In this article, we will be differentiating the ESV vs NASB Bible translation. The goal of a Bible translation is to help the reader understand the text that he or she is reading.
It wasn’t until the 20th Century that Bible scholars decided to take the original Hebrew, Aramaic, and Greek and translate it into the closest equivalent possible in English.
ESV – This version was originally created in 2001. It was based on a 1971 Revised Standard Version.
NASB – The New American Standard Bible was first published in 1971.
ESV – This version is highly readable. It is suitable for older children as well as adults. Very comfortable to read. It comes across as more smooth of a read since it is not literally word for word.
NASB – The NASB is considered a little less comfortable than the ESV, but most adults can read it very comfortably. This version is word for word so some of the Old Testament passages may come across as a little stiff.
ESV VS NASB Bible translation differences
ESV – The ESV is an “essentially literal’ translation. Not only does it focus on the original wording of the text but also the voice of each individual Bible writer. This translation focuses on “word for word” while also taking into consideration the differences in grammar, idiom and syntax of modern English to the original languages.
NASB – The NASB has been very popular with serious Bible scholars because the translators attempted to render the original languages into English as close to a literal translation as possible.
Comparing Bible verses in the ESV and NASB
ESV – Romans 8:38-39 “For I am sure that neither death nor life, nor angels nor rulers, nor things present nor things to come, nor powers, nor height nor depth, nor anything else in all creation, will be able to separate us from the love of God in Christ Jesus our Lord.”
Ephesians 5:2 “And walk in love, as Christ loved us and gave himself up for us, a fragrant offering and sacrifice to God.”
Romans 5:8 “but God shows his love for us in that while we were still sinners, Christ died for us.”
Proverbs 29:23 “One’s pride will bring him low, but he who is lowly in spirit will obtain honor.
Ephesians 2:12 “remember that you were at that time separated from Christ, alienated from the commonwealth of Israel and strangers to the covenants of promise, having no hope and without God in the world.”
Psalm 20:7 Some trust in chariots and some in horses, but we trust in the name of the Lord our God.
Exodus 15:13 “You have led in your steadfast love the people whom you have redeemed; you have guided them by your strength to your holy abode.”
John 4:24 “God is spirit, and those who worship him must worship in spirit and truth.”
NASB – Romans 8:38-39 “For I am convinced that neither death, nor life, nor angels, nor principalities, nor things present, nor things to come, nor powers, nor height, nor depth, nor any other created thing, will be able to separate us from the love of God, which is in Christ Jesus our Lord.”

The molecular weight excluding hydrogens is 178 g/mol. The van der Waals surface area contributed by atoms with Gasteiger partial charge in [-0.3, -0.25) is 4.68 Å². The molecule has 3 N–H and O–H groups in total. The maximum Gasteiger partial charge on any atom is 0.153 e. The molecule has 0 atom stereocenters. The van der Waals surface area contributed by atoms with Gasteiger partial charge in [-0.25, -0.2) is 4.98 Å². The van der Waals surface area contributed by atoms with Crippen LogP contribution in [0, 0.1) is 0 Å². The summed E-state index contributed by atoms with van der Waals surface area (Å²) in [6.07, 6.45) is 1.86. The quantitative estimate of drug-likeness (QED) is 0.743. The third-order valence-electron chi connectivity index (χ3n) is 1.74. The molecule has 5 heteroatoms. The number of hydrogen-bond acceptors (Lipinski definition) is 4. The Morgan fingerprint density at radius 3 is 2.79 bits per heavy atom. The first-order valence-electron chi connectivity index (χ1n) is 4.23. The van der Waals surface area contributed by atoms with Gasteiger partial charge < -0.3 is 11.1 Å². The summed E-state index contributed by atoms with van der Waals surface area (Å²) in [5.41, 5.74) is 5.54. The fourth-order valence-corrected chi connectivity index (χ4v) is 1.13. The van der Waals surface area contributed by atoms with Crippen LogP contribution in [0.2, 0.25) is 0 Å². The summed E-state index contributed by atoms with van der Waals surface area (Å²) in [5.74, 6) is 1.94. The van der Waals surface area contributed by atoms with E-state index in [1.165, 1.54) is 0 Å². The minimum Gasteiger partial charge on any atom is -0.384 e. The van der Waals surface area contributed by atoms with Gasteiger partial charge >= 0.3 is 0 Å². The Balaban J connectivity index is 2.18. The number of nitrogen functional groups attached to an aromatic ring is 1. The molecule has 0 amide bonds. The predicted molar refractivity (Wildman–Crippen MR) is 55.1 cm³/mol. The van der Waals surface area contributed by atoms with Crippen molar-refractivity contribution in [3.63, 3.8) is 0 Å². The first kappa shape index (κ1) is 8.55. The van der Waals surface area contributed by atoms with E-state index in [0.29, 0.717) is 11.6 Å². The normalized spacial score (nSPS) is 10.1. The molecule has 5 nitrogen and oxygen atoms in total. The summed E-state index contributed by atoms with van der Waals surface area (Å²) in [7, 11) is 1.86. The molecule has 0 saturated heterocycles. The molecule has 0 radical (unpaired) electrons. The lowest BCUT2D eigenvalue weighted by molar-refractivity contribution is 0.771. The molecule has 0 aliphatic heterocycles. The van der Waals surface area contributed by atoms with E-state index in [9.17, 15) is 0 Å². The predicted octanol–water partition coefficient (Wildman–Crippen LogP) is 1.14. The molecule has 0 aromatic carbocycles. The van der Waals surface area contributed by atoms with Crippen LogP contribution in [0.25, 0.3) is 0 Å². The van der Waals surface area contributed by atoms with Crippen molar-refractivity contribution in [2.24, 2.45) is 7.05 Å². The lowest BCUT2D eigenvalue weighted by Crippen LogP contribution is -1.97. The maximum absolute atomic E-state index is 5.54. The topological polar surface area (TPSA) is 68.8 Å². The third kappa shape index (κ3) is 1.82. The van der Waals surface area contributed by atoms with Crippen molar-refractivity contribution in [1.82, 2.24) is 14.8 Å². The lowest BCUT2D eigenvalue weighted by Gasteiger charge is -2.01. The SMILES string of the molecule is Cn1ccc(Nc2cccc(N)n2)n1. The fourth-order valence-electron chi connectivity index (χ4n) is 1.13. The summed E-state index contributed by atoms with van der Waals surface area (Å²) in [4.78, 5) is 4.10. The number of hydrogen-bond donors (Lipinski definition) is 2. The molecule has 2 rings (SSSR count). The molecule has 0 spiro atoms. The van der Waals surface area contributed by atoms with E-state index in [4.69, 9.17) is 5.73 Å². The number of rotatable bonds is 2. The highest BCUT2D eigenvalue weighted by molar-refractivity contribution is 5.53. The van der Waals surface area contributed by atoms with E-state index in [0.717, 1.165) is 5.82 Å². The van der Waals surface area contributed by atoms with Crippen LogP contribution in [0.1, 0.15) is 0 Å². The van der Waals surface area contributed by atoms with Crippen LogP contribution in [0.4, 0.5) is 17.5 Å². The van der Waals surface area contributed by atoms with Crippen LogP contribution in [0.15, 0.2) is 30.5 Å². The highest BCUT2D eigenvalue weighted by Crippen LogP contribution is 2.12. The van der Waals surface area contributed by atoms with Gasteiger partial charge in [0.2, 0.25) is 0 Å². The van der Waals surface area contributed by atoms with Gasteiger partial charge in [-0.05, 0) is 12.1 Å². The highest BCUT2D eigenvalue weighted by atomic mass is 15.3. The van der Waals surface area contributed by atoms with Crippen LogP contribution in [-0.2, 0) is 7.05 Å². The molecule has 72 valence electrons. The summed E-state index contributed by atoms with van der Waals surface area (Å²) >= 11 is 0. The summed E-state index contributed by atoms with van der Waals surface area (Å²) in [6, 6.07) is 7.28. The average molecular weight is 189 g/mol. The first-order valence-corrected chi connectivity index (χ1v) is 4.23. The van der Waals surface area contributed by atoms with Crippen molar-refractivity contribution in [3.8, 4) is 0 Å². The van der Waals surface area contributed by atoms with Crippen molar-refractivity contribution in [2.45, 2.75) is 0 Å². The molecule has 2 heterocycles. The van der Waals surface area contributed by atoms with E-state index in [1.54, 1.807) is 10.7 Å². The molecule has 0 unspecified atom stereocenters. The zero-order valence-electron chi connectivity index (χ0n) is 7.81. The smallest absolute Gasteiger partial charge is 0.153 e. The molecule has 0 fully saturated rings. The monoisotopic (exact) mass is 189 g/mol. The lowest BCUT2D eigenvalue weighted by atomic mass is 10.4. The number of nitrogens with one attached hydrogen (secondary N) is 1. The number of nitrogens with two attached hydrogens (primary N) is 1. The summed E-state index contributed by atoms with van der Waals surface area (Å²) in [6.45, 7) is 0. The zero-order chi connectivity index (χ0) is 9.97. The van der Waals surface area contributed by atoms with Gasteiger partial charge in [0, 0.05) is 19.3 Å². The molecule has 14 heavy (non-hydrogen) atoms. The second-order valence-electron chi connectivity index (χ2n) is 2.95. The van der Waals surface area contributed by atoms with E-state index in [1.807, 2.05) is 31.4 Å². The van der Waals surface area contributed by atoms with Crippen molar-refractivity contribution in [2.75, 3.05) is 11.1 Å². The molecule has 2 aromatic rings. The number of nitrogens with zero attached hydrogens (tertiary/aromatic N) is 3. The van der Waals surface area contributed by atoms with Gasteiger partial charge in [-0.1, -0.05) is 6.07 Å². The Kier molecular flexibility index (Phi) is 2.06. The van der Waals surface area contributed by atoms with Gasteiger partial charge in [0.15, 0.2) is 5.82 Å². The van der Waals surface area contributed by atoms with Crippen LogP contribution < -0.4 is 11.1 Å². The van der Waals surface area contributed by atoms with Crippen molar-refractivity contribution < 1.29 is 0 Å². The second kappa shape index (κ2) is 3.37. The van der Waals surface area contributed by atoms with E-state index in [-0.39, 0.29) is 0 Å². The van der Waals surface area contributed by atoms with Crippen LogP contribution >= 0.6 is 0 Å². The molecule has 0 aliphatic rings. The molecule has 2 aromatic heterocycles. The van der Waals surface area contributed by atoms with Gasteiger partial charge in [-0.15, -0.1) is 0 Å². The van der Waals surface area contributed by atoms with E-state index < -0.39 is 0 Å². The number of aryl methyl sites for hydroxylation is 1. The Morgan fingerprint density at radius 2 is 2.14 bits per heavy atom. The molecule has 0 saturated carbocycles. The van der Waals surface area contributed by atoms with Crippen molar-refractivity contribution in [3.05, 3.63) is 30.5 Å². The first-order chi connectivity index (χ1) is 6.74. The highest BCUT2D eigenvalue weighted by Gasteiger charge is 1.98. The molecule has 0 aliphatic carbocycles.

Ephesians 5:2 “and walk in love, just as Christ also loved you and gave Himself up for us, an offering and a sacrifice to God as a fragrant aroma.”
Romans 5:8 “But God demonstrates His own love toward us, in that while we were still sinners, Christ died for us.”
Proverbs 29:23 “A person’s pride will bring him low, But a humble spirit will obtain honor.”
Ephesians 2:12 “remember that you were at that time separate from Christ, excluded from the people of Israel, and strangers to the covenants of the promise, having no hope and without God in the world.” (7 Covenants of God)
Psalm 20:7 “Some praise their chariots and some their horses, But we will praise the name of the Lord, our God.”
Exodus 15:13 “In Your faithfulness You have led the people whom You have redeemed; In Your strength You have guided them to Your holy habitation.”
John 4:24 “God is spirit, and those who worship Him must worship in spirit and truth.”
ESV – The first revision was published in 2007. The second revision came along in 2011 as well as a third in 2016.
NASB – The NASB received its first update in 1995 and again in 2020.
ESV – The target audience is all ages. This is suitable for older children as well as adults.
NASB – The target audience is for adults.
Which translation is more popular between the ESV and NASB?
ESV – The ESV is by far more popular than the NASB simply because its readability.
NASB – Though the NASB is not as popular as the ESV, it is still highly sought after.
Pros and cons of both
ESV – The Pro for the ESV is its smooth readability. The Con would be the fact that it is not a word for word translation.
NASB – Hands down the biggest pro for the NASB is the fact that it is a word for word translation. It is the most literal translation on the market. The con for some – though not for all – is the SLIGHT stiffness in its readability.
Pastors who use the ESV – Kevin DeYoung, John Piper, Matt Chandler, Erwin Lutzer, Francis Chan, Bryan Chapell, David Platt.
Pastors who use the NASB – John MacArthur, Charles Stanley, Joseph Stowell, Dr. R. Albert Mohler, Dr. R.C. Sproul, Bruce A. Ware Ph.D.
Study Bibles to choose
Best ESV Study Bibles – The ESV Study Bible, ESV Systematic Theology Study Bible, ESV Jeremiah Study Bible
Best NASB Study Bibles – The NASB MacArthur Study Bible, NASB Zondervan Study Bible, Life Application Study Bible, The One Year Chronological Bible NKJV
Other Bible translations
There are numerous other Bible translations to consider, such as the NIV or the NKJV. Please prayerfully consider each translation and study their background carefully.
Which Bible translation should I choose?
Ultimately the choice is up to you, and you should choose so based on careful prayer and research. Find a bible translation that is comfortable for you reading level, but that is also extremely reliable – a word for word literal translation is much better than a thought for thought translation.